Law of Large Number and Central Limit Theorem under Uncertainty, the related New Itô's Calculus and Applications to Risk Measures

Speaker: 
Shige Peng
Date: 
Thu, Jul 9, 2009
Location: 
University of New South Wales, Sydney, Australia
Conference: 
1st PRIMA Congress
Abstract: 

Let $ S_n= \sum_{i=1}^n X_i $ where $ \{X_i\}_{i=1}^\infty $ is a sequence of independent and identically distributed (i.i.d.) of random variables with $ E[X_1]=m $. According to the classical law of large number (LLN), the sum $ S_n/n $ converges strongly to $ m $. Moreover, the well-known central limit theorem (CLT) tells us that, with $ m = 0 $ and $ s^2=E[X_1^2] $, for each bounded and continuous function $ j $ we have $ \lim_n E[j(S_n/\sqrt{n}))]=E[j(X)] $ with $ X \sim N(0, s^2) $.

These two fundamentally important results are widely used in probability, statistics, data analysis as well as in many practical situation such as financial pricing and risk controls. They provide a strong argument to explain why in practice normal distributions are so widely used. But a serious problem is that the i.i.d. condition is very difficult to be satisfied in practice for the most real-time processes for which the classical trials and samplings becomes impossible and the uncertainty of probabilities and/or distributions cannot be neglected.

In this talk we present a systematical generalization of the above LLN and CLT. Instead of fixing a probability measure P, we only assume that there exists a uncertain subset of probability measures $ \{P_q:q \in Q\} $. In this case a robust way to calculate the expectation of a financial loss $ X $ is its upper expectation: $ [\^\,(\mathbf{E})][X]=\sup_{q \in Q} E_q[X] $ where $ E_q $ is the expectation under the probability $ P_q $. The corresponding distribution uncertainty of $ X $ is given by $ F_q(x)=P_q(X \leq x) $, $ q \in Q $. Our main assumptions are:

  1. The distributions of $ X_i $ are within an abstract subset of distributions $ \{F_q(x):q \in Q\} $, called the distribution uncertainty of $ X_i $, with $ ['(m)]=[\^(\mathbf{E})][X_i]=\sup_q\int_{-\infty}^\infty xF_q(dx) $ and $ m=-[\^\,(\mathbf{E})][-X_i]=\inf_q \int_{-\infty}^\infty x F_q(dx) $.
  2. Any realization of $ X_1, \ldots, X_n $ does not change the distributional uncertainty of $ X_{n+1} $ (a new type of `independence' ).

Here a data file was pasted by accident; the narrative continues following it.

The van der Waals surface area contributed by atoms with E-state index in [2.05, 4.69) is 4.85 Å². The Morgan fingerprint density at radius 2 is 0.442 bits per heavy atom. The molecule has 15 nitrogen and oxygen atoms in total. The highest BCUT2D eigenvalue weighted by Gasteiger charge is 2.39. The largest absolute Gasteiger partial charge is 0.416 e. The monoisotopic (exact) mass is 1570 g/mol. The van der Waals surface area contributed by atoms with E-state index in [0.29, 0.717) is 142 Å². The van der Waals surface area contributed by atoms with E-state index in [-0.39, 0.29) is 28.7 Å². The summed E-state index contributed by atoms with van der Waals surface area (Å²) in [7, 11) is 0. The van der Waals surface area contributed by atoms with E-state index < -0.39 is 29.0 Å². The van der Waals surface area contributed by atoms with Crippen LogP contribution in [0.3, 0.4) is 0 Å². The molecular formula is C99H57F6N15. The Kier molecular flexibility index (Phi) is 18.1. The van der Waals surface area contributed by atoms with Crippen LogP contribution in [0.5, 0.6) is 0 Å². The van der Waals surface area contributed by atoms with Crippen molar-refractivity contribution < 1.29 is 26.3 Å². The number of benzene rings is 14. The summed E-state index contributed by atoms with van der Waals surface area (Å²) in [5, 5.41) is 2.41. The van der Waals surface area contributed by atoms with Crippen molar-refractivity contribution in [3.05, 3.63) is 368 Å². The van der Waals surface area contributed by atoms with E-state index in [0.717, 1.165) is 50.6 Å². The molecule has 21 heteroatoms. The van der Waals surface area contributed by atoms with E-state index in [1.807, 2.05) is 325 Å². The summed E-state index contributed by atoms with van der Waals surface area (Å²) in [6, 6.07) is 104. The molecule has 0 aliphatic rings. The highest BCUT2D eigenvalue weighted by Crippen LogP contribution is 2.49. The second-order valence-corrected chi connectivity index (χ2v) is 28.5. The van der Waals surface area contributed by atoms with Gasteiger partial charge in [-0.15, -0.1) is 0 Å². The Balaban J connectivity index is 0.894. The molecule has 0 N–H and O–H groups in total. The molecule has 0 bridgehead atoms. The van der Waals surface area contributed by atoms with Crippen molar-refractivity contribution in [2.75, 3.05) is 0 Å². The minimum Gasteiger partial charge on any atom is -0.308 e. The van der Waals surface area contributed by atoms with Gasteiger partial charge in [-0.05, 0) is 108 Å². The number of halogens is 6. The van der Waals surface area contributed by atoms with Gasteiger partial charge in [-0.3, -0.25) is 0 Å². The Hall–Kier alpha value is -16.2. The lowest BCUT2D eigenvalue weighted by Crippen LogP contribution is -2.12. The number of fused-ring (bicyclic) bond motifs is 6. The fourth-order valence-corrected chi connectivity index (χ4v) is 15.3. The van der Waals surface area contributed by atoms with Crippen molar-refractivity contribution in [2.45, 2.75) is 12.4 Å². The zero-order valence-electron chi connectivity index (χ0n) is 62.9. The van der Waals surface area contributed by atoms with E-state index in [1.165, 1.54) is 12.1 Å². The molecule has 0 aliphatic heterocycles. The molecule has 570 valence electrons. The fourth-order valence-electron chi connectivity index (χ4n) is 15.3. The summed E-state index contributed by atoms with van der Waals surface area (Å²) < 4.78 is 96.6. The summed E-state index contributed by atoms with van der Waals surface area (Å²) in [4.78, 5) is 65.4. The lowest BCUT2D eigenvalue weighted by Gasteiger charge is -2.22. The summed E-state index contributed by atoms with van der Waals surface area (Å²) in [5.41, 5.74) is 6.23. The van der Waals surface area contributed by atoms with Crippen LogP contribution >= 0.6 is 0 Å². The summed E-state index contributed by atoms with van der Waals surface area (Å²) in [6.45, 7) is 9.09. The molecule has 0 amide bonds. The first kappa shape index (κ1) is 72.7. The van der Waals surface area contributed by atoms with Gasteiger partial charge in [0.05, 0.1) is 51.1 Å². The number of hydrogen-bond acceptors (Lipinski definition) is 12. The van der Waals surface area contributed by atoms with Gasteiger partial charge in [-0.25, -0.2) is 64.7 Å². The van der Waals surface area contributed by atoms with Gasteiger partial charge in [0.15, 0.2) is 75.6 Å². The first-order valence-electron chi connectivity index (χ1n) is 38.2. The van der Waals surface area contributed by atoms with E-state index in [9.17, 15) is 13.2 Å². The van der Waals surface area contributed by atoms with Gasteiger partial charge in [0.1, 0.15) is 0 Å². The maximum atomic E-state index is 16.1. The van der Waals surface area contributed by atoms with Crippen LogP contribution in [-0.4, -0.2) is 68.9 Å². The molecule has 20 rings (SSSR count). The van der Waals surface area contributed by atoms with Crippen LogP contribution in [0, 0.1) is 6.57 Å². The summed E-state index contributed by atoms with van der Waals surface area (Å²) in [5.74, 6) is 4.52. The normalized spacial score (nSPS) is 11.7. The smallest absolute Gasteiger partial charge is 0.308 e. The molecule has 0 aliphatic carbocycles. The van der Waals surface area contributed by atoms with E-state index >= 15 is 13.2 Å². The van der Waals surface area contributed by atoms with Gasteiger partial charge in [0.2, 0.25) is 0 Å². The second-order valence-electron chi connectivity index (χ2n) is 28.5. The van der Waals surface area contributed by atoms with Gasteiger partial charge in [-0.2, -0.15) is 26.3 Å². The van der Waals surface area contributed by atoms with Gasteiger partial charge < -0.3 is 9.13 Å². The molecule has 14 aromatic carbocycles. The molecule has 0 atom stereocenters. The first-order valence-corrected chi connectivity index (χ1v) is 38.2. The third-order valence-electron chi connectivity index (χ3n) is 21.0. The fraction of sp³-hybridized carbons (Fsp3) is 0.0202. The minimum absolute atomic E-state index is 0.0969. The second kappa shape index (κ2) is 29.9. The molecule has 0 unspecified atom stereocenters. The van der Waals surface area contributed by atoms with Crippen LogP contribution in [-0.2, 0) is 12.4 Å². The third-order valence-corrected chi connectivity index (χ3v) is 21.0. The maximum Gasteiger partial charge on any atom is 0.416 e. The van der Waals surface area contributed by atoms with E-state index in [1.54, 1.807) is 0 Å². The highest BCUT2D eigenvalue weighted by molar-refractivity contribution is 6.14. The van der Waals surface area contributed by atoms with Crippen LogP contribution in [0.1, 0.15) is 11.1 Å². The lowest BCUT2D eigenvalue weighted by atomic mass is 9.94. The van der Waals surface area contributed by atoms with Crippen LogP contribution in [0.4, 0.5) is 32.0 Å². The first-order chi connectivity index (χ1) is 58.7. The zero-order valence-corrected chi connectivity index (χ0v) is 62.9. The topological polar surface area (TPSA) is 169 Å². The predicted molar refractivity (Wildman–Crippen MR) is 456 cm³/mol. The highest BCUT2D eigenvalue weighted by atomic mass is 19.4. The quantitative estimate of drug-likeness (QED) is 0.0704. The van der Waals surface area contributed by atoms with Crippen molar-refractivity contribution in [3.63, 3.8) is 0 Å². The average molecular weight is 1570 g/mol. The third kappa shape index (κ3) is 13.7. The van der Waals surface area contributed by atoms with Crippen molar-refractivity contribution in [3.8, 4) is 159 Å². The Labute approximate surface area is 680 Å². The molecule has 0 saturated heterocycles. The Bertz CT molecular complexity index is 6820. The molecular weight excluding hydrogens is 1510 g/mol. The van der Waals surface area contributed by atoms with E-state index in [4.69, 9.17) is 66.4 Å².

Our new LLN is: for each linear growth continuous function $ j $ we have

$$\lim_{n\to\infty} \^{\mathbf{E}}[j(S_n/n)] = \sup_{m\leq v\leq ['(m)]} j(v)$$

Namely, the distribution uncertainty of $ S_n/n $ is, approximately, $ \{ d_v:m \leq v \leq ['(m)]\} $.

In particular, if $ m=['(m)]=0 $, then $ S_n/n $ converges strongly to 0. In this case, if we assume furthermore that $ ['(s)]2=[\^\,(\mathbf{E})][X_i^2] $ and $ s_2=-[\^\,(\mathbf{E})][-X_i^2] $, $ i=1, 2, \ldots $. Then we have the following generalization of the CLT:

$$\lim_{n\to\infty} [j(Sn/\sqrt{n})]= \^{\mathbf{E}}[j(X)], L(X)\in N(0,[s^2,\overline{s}^2]).$$

Here $ N(0, [s^2, ['(s)]^2]) $ stands for a distribution uncertainty subset and $ [\^(E)][j(X)] $ its the corresponding upper expectation. The number $ [\^(E)][j(X)] $ can be calculated by defining $ u(t, x):=[^(\mathbf{E})][j(x+\sqrt{tX})] $ which solves the following PDE $ \partial_t u= G(u_{xx}) $, with $ G(a):=[1/2](['(s)]^2a^+-s^2a^-). $

An interesting situation is when $ j $ is a convex function, $ [\^\,(\mathbf{E})][j(X)]=E[j(X_0)] $ with $ X_0 \sim N(0, ['(s)]^2) $. But if $ j $ is a concave function, then the above $ ['(s)]^2 $ has to be replaced by $ s^2 $. This coincidence can be used to explain a well-known puzzle: many practitioners, particularly in finance, use normal distributions with `dirty' data, and often with successes. In fact, this is also a high risky operation if the reasoning is not fully understood. If $ s=['(s)]=s $, then $ N(0, [s^2, ['(s)]^2])=N(0, s^2) $ which is a classical normal distribution. The method of the proof is very different from the classical one and a very deep regularity estimate of fully nonlinear PDE plays a crucial role.

A type of combination of LLN and CLT which converges in law to a more general $ N([m, ['(m)]], [s^2, ['(s)]^2]) $-distributions have been obtained. We also present our systematical research on the continuous-time counterpart of the above `G-normal distribution', called G-Brownian motion and the corresponding stochastic calculus of Itô's type as well as its applications.